When we think about breast cancer, we usually think it affects older women.
But more and more younger women are being diagnosed.
Jill Mull was just 32 when she was diagnosed with breast cancer. She was a wife and a mother to twin boys who were 4 and a half years old.
She says, "Many people told me I was too young and it was not going to be a cancer it was just a cyst, but I went the next morning to have it checked out and found within 24 hours it was an aggressive cancer and I had a lumpectomy 2 days later."
Jill underwent intensive chemotherapy treatments. She lost her hair and struggled to keep things together for her family.
"I was sick and I had two little children to care for and it was extremely difficult but the community was so supportive and incredible," says Jill.
That support and care meant so much, now as a survivor Jill is giving back through the Tyanna Foundation, an organization focused on patient care for women fighting breast cancer.
On Saturday, Jill will join other survivors for BREASTfest, the Tyanna Foundation's annual fundraiser to support breast cancer awareness and treatment.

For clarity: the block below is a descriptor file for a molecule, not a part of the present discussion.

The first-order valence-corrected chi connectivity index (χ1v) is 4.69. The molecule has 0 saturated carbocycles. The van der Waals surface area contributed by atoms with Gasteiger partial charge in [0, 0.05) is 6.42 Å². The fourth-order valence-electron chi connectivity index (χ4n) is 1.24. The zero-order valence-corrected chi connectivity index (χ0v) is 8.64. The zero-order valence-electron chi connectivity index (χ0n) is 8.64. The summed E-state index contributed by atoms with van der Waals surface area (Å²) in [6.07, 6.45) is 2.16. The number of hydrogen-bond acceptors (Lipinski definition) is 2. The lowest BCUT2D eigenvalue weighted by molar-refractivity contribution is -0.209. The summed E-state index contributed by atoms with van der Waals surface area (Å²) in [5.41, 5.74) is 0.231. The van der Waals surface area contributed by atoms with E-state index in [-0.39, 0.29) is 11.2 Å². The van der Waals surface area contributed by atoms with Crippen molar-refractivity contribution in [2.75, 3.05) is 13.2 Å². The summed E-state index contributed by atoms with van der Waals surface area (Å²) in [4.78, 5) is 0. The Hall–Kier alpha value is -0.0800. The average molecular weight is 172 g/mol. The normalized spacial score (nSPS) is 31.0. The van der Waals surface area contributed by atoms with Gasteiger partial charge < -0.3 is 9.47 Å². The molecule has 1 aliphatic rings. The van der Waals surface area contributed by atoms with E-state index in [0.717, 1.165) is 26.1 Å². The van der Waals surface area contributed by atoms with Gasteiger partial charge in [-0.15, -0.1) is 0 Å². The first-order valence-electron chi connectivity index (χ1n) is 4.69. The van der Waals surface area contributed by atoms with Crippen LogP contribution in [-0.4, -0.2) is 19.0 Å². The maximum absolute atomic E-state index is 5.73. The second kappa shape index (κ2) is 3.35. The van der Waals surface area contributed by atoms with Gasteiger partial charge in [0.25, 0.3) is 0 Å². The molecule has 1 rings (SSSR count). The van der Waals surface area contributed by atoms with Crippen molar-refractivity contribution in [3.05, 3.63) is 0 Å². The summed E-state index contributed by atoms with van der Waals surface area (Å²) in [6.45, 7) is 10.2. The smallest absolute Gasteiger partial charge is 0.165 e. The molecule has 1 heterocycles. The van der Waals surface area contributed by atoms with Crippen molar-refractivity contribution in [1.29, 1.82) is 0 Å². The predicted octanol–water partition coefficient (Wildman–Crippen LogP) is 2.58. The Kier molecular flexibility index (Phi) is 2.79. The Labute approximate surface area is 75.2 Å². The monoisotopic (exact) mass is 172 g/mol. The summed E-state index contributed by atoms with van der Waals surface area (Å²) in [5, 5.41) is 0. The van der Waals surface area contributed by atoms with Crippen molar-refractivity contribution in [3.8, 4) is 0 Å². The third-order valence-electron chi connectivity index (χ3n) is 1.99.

For Jill, it's about spreading the word that age doesn't matter when it comes to your health.
For more information on BREASTfest you can go to http://www.breastfest.org/cities/Baltimore
Copyright 2012 Scripps Media, Inc. All rights reserved. This material may not be published, broadcast, rewritten, or redistributed.
Inside the Baltimore Police Department's watch center is the hub from which city police can view hundreds of crime cameras, pull up street corners and follow suspicious activity sometimes in progress; fancy hardware increasingly complimenting witty software.
ABC2 Investigators uncover Baltimore Police officers making huge amounts of overtime as the agency downplays the total amount spent on OT.
Scripps reviewed dozens of lawsuits and spoke with former insiders who all allege the companies that handle Berkshire Hathaway Inc.’s asbestos and pollution claims, wrongfully delay or deny payment to cancer victims...
After two years of working to build Maryland Health Connection, Executive Director Rebecca Pearce has resigned.
This is a study that might make moms pretty mad. According to the University of South Carolina’s Arnold School of Public Health, modern moms are spending more time watching television and less time doing housework.
After dealing with consistent pain for years, a Bel Air mom takes a drastic step to remove a popular form of birth control from her body.